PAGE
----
Combination or Double CT Scans of the Abdomen

A computed tomography (CT) scan uses x-rays to produce cross sectional images of the body.  CT scans are more detailed than standard x-rays.  Abdominal CT scans are valuable diagnostic tools that provide information about the organs and tissue in the abdomen.  The amount of radiation from CT scans is greater than that from other x-rays.  For some CT scans, a substance called contrast is used before the scan begins, to help make parts of the body stand out more clearly on the x-rays. When contrast is used a CT scan may be performed with and without contrast. The use of combination or double CT scans (one with contrast, one without) exposes the patient to double the amount of radiation.

What are we measuring?

The graph below shows the percentage of times a combination or double CT scan of the abdomen was performed on inpatients and outpatients at JFK.  The outpatient average for New Jersey and the Nation are also displayed.

A lower percentage is better.



What is our performance telling us?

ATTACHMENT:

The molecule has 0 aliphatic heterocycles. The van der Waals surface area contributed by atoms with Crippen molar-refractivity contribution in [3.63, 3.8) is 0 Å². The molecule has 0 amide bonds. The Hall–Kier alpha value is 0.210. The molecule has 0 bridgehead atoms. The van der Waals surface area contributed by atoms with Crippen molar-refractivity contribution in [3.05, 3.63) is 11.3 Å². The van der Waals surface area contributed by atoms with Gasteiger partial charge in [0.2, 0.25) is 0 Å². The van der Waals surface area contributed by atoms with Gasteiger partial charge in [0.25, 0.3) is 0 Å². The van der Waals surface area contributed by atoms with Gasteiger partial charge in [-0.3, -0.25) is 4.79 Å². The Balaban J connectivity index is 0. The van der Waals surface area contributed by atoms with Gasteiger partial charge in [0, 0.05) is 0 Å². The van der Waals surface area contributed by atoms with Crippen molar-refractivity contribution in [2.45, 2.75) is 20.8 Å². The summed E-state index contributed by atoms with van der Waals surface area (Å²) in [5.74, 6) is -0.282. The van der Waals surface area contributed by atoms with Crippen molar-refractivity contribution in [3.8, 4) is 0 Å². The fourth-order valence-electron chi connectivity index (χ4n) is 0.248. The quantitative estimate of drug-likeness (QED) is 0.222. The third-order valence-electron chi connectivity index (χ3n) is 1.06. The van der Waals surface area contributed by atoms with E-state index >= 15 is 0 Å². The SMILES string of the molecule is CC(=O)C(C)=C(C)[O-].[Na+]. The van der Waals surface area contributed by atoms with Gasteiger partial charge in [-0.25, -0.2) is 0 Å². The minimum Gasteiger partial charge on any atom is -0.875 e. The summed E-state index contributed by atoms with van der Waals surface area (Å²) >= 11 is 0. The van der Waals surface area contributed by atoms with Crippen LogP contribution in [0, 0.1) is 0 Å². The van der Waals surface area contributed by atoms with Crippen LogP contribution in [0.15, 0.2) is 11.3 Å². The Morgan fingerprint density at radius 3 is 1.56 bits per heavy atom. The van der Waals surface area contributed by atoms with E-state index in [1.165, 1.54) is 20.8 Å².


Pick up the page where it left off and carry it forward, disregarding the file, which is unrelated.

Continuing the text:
The radiology team has worked to decrease the rate of double CT scans for outpatients.  The current rate for outpatient CT scans of the abdomen is below the national average rate and slightly above the NJ rate.   (   

To keep this rate trending down, all orders for double CT scans are reviewed by the radiology team to determine medical necessity.  Also, individual cases may be discussed with the ordering physician. This collaboration between the radiology team and your physician helps reduce unnecessary double CT scans. In addition, pre-contrast liver scans are eliminated for most CT scans of the abdomen to further reduce the radiation dose to the patient.

It is our goal to maintain a rate for outpatient double CT scans below both NJ and the national averages.

JFK has significantly reduced the number of double scans for both in patient and outpatients since 2012.  The data continues to demonstrate an overall lower trend.  It is our goal decrease double CT scans to the irreducible minimum.

What can you do to reduce your radiation exposure?

Risks associated with radiation exposure may be related to the cumulative number of X-ray examinations and/or treatments over a long period of time.  If you have had frequent tests involving radiation keeping a record of those tests can help you and your physician make better informed decisions.